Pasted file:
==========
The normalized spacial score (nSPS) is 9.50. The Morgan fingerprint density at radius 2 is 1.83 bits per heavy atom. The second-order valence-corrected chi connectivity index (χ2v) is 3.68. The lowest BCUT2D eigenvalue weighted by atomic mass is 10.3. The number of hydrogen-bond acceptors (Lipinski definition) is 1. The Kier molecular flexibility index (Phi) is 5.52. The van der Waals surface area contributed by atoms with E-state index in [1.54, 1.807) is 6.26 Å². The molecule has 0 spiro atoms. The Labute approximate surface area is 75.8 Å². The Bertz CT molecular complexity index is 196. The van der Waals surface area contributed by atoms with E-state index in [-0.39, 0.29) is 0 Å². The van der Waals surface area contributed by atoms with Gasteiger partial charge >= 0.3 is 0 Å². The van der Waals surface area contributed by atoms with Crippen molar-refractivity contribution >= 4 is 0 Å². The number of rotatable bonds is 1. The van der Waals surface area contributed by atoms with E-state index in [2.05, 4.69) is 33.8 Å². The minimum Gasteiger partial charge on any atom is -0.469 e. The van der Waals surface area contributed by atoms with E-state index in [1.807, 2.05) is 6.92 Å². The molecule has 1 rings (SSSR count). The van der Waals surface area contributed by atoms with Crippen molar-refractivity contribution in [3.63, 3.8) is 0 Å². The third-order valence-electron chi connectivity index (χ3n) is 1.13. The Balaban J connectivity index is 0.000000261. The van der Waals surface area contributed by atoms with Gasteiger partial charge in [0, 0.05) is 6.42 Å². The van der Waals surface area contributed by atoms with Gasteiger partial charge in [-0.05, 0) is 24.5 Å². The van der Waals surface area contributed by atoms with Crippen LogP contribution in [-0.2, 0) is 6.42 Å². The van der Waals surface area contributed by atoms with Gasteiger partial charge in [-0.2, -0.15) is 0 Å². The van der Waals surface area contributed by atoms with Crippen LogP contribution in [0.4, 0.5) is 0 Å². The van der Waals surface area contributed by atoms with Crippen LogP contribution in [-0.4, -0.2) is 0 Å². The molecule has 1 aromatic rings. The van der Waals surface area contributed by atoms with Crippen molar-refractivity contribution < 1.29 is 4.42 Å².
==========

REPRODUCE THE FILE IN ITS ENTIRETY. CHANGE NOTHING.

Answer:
The normalized spacial score (nSPS) is 9.50. The Morgan fingerprint density at radius 2 is 1.83 bits per heavy atom. The second-order valence-corrected chi connectivity index (χ2v) is 3.68. The lowest BCUT2D eigenvalue weighted by atomic mass is 10.3. The number of hydrogen-bond acceptors (Lipinski definition) is 1. The Kier molecular flexibility index (Phi) is 5.52. The van der Waals surface area contributed by atoms with E-state index in [1.54, 1.807) is 6.26 Å². The molecule has 0 spiro atoms. The Labute approximate surface area is 75.8 Å². The Bertz CT molecular complexity index is 196. The van der Waals surface area contributed by atoms with E-state index in [-0.39, 0.29) is 0 Å². The van der Waals surface area contributed by atoms with Gasteiger partial charge >= 0.3 is 0 Å². The van der Waals surface area contributed by atoms with Crippen molar-refractivity contribution >= 4 is 0 Å². The number of rotatable bonds is 1. The van der Waals surface area contributed by atoms with E-state index in [2.05, 4.69) is 33.8 Å². The minimum Gasteiger partial charge on any atom is -0.469 e. The van der Waals surface area contributed by atoms with E-state index in [1.807, 2.05) is 6.92 Å². The molecule has 1 rings (SSSR count). The van der Waals surface area contributed by atoms with Crippen molar-refractivity contribution in [3.63, 3.8) is 0 Å². The third-order valence-electron chi connectivity index (χ3n) is 1.13. The Balaban J connectivity index is 0.000000261. The van der Waals surface area contributed by atoms with Gasteiger partial charge in [0, 0.05) is 6.42 Å². The van der Waals surface area contributed by atoms with Gasteiger partial charge in [-0.05, 0) is 24.5 Å². The van der Waals surface area contributed by atoms with Crippen LogP contribution in [-0.2, 0) is 6.42 Å². The van der Waals surface area contributed by atoms with Gasteiger partial charge in [-0.2, -0.15) is 0 Å². The van der Waals surface area contributed by atoms with Crippen LogP contribution in [0.4, 0.5) is 0 Å². The van der Waals surface area contributed by atoms with Crippen LogP contribution in [-0.4, -0.2) is 0 Å². The molecule has 1 aromatic rings. The van der Waals surface area contributed by atoms with Crippen molar-refractivity contribution < 1.29 is 4.42 Å².